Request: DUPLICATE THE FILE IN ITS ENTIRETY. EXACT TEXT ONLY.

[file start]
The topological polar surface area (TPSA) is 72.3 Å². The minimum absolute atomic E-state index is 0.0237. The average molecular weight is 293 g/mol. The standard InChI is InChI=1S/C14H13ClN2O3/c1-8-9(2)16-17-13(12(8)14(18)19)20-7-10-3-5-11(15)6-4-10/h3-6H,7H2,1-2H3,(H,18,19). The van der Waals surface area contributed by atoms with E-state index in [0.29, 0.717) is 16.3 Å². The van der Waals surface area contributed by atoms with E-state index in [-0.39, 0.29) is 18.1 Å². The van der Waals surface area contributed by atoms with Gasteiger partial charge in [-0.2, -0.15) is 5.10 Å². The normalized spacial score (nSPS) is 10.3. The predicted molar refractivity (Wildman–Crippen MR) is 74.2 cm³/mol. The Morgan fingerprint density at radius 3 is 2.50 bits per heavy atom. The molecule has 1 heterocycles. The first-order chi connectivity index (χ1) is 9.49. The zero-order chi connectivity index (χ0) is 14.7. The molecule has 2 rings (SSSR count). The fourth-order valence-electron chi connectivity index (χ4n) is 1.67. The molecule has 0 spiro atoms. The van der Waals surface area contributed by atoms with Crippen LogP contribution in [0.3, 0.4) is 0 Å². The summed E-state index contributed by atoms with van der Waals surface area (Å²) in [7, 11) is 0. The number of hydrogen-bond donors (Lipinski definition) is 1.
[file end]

The topological polar surface area (TPSA) is 72.3 Å². The minimum absolute atomic E-state index is 0.0237. The average molecular weight is 293 g/mol. The standard InChI is InChI=1S/C14H13ClN2O3/c1-8-9(2)16-17-13(12(8)14(18)19)20-7-10-3-5-11(15)6-4-10/h3-6H,7H2,1-2H3,(H,18,19). The van der Waals surface area contributed by atoms with E-state index in [0.29, 0.717) is 16.3 Å². The van der Waals surface area contributed by atoms with E-state index in [-0.39, 0.29) is 18.1 Å². The van der Waals surface area contributed by atoms with Gasteiger partial charge in [-0.2, -0.15) is 5.10 Å². The normalized spacial score (nSPS) is 10.3. The predicted molar refractivity (Wildman–Crippen MR) is 74.2 cm³/mol. The Morgan fingerprint density at radius 3 is 2.50 bits per heavy atom. The molecule has 1 heterocycles. The first-order chi connectivity index (χ1) is 9.49. The zero-order chi connectivity index (χ0) is 14.7. The molecule has 2 rings (SSSR count). The fourth-order valence-electron chi connectivity index (χ4n) is 1.67. The molecule has 0 spiro atoms. The van der Waals surface area contributed by atoms with Crippen LogP contribution in [0.3, 0.4) is 0 Å². The summed E-state index contributed by atoms with van der Waals surface area (Å²) in [7, 11) is 0. The number of hydrogen-bond donors (Lipinski definition) is 1.